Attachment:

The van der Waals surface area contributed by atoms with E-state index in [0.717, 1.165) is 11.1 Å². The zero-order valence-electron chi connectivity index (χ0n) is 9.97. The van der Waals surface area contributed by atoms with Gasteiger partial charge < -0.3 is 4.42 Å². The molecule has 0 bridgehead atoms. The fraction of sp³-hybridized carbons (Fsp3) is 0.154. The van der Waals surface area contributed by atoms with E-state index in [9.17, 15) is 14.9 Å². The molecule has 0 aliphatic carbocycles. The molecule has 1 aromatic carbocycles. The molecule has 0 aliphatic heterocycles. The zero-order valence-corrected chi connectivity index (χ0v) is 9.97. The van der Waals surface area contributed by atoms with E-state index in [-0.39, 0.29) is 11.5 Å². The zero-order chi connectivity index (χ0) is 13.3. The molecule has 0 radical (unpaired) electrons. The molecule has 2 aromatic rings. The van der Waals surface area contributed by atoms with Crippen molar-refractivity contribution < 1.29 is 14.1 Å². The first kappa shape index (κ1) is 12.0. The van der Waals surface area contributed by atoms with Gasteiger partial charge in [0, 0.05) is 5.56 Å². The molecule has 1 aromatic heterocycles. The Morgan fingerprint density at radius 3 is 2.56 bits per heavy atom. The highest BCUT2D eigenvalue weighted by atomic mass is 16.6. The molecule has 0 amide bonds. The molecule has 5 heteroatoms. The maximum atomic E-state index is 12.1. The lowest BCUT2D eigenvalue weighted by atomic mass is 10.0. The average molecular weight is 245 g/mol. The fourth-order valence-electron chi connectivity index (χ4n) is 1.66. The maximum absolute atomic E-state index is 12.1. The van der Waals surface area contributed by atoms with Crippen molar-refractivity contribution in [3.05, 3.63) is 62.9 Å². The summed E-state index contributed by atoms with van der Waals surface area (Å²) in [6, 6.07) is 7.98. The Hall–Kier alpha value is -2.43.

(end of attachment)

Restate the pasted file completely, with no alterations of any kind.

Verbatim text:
The van der Waals surface area contributed by atoms with E-state index in [0.717, 1.165) is 11.1 Å². The zero-order valence-electron chi connectivity index (χ0n) is 9.97. The van der Waals surface area contributed by atoms with Gasteiger partial charge < -0.3 is 4.42 Å². The molecule has 0 bridgehead atoms. The fraction of sp³-hybridized carbons (Fsp3) is 0.154. The van der Waals surface area contributed by atoms with E-state index in [9.17, 15) is 14.9 Å². The molecule has 0 aliphatic carbocycles. The molecule has 1 aromatic carbocycles. The molecule has 0 aliphatic heterocycles. The zero-order valence-corrected chi connectivity index (χ0v) is 9.97. The van der Waals surface area contributed by atoms with E-state index in [-0.39, 0.29) is 11.5 Å². The zero-order chi connectivity index (χ0) is 13.3. The molecule has 0 radical (unpaired) electrons. The molecule has 2 aromatic rings. The van der Waals surface area contributed by atoms with Crippen molar-refractivity contribution < 1.29 is 14.1 Å². The first kappa shape index (κ1) is 12.0. The van der Waals surface area contributed by atoms with Gasteiger partial charge in [0, 0.05) is 5.56 Å². The molecule has 1 aromatic heterocycles. The Morgan fingerprint density at radius 3 is 2.56 bits per heavy atom. The highest BCUT2D eigenvalue weighted by atomic mass is 16.6. The molecule has 0 amide bonds. The molecule has 5 heteroatoms. The maximum atomic E-state index is 12.1. The lowest BCUT2D eigenvalue weighted by atomic mass is 10.0. The average molecular weight is 245 g/mol. The fourth-order valence-electron chi connectivity index (χ4n) is 1.66. The maximum absolute atomic E-state index is 12.1. The van der Waals surface area contributed by atoms with Crippen molar-refractivity contribution in [3.05, 3.63) is 62.9 Å². The summed E-state index contributed by atoms with van der Waals surface area (Å²) in [6, 6.07) is 7.98. The Hall–Kier alpha value is -2.43.